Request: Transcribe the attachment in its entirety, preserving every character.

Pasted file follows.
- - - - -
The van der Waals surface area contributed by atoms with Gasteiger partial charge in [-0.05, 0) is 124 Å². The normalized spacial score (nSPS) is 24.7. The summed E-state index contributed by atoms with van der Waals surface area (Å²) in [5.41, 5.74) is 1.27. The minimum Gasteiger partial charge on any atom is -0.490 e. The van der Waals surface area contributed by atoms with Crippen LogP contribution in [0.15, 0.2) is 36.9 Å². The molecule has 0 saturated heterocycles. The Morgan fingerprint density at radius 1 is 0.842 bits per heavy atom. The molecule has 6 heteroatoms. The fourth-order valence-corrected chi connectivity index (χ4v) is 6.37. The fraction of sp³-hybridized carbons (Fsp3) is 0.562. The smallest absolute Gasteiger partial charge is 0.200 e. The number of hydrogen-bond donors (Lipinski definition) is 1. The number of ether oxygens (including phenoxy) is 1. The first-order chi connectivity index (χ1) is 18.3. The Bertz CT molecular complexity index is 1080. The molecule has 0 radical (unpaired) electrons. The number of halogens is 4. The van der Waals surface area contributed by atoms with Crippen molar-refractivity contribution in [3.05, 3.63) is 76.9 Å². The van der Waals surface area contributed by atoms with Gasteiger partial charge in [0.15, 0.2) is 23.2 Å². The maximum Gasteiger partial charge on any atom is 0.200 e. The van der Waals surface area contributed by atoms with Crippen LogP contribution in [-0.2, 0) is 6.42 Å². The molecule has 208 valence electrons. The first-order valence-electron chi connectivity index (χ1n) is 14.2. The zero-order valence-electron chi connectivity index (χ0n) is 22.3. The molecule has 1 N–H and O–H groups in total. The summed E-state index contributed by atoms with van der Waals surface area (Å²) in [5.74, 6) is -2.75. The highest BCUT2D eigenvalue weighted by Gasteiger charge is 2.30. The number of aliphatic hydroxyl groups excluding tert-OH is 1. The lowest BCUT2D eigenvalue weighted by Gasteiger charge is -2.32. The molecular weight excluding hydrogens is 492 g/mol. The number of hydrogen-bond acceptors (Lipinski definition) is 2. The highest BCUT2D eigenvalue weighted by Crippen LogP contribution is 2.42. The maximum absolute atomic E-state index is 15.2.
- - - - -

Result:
The van der Waals surface area contributed by atoms with Gasteiger partial charge in [-0.05, 0) is 124 Å². The normalized spacial score (nSPS) is 24.7. The summed E-state index contributed by atoms with van der Waals surface area (Å²) in [5.41, 5.74) is 1.27. The minimum Gasteiger partial charge on any atom is -0.490 e. The van der Waals surface area contributed by atoms with Crippen LogP contribution in [0.15, 0.2) is 36.9 Å². The molecule has 0 saturated heterocycles. The Morgan fingerprint density at radius 1 is 0.842 bits per heavy atom. The molecule has 6 heteroatoms. The fourth-order valence-corrected chi connectivity index (χ4v) is 6.37. The fraction of sp³-hybridized carbons (Fsp3) is 0.562. The smallest absolute Gasteiger partial charge is 0.200 e. The number of hydrogen-bond donors (Lipinski definition) is 1. The number of ether oxygens (including phenoxy) is 1. The first-order chi connectivity index (χ1) is 18.3. The Bertz CT molecular complexity index is 1080. The molecule has 0 radical (unpaired) electrons. The number of halogens is 4. The van der Waals surface area contributed by atoms with Crippen molar-refractivity contribution in [3.05, 3.63) is 76.9 Å². The van der Waals surface area contributed by atoms with Gasteiger partial charge in [0.15, 0.2) is 23.2 Å². The maximum Gasteiger partial charge on any atom is 0.200 e. The van der Waals surface area contributed by atoms with Crippen LogP contribution in [-0.2, 0) is 6.42 Å². The molecule has 208 valence electrons. The first-order valence-electron chi connectivity index (χ1n) is 14.2. The zero-order valence-electron chi connectivity index (χ0n) is 22.3. The molecule has 1 N–H and O–H groups in total. The summed E-state index contributed by atoms with van der Waals surface area (Å²) in [5.74, 6) is -2.75. The highest BCUT2D eigenvalue weighted by Gasteiger charge is 2.30. The number of aliphatic hydroxyl groups excluding tert-OH is 1. The lowest BCUT2D eigenvalue weighted by Gasteiger charge is -2.32. The molecular weight excluding hydrogens is 492 g/mol. The number of hydrogen-bond acceptors (Lipinski definition) is 2. The highest BCUT2D eigenvalue weighted by Crippen LogP contribution is 2.42. The maximum absolute atomic E-state index is 15.2.